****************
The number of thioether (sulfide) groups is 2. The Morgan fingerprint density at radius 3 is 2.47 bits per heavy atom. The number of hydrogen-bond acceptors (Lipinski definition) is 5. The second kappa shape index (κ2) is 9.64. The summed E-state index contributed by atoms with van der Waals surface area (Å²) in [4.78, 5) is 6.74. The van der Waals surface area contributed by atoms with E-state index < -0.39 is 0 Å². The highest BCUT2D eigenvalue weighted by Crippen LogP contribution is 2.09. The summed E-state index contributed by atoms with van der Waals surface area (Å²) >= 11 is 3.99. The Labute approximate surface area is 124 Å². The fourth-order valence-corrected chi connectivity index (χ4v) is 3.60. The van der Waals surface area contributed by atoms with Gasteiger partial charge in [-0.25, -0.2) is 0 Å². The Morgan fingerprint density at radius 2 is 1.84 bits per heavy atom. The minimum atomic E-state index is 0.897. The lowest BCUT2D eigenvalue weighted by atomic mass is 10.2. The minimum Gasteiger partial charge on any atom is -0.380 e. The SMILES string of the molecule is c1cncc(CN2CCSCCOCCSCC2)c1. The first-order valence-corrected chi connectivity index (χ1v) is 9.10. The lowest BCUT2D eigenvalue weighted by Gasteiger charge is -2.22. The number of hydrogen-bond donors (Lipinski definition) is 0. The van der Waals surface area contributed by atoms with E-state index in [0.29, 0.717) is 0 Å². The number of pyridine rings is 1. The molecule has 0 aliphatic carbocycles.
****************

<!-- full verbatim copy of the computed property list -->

The number of thioether (sulfide) groups is 2. The Morgan fingerprint density at radius 3 is 2.47 bits per heavy atom. The number of hydrogen-bond acceptors (Lipinski definition) is 5. The second kappa shape index (κ2) is 9.64. The summed E-state index contributed by atoms with van der Waals surface area (Å²) in [4.78, 5) is 6.74. The van der Waals surface area contributed by atoms with E-state index < -0.39 is 0 Å². The highest BCUT2D eigenvalue weighted by Crippen LogP contribution is 2.09. The summed E-state index contributed by atoms with van der Waals surface area (Å²) >= 11 is 3.99. The Labute approximate surface area is 124 Å². The fourth-order valence-corrected chi connectivity index (χ4v) is 3.60. The van der Waals surface area contributed by atoms with Gasteiger partial charge in [-0.25, -0.2) is 0 Å². The Morgan fingerprint density at radius 2 is 1.84 bits per heavy atom. The minimum atomic E-state index is 0.897. The lowest BCUT2D eigenvalue weighted by atomic mass is 10.2. The minimum Gasteiger partial charge on any atom is -0.380 e. The SMILES string of the molecule is c1cncc(CN2CCSCCOCCSCC2)c1. The first-order valence-corrected chi connectivity index (χ1v) is 9.10. The lowest BCUT2D eigenvalue weighted by Gasteiger charge is -2.22. The number of hydrogen-bond donors (Lipinski definition) is 0. The van der Waals surface area contributed by atoms with E-state index in [0.29, 0.717) is 0 Å². The number of pyridine rings is 1. The molecule has 0 aliphatic carbocycles.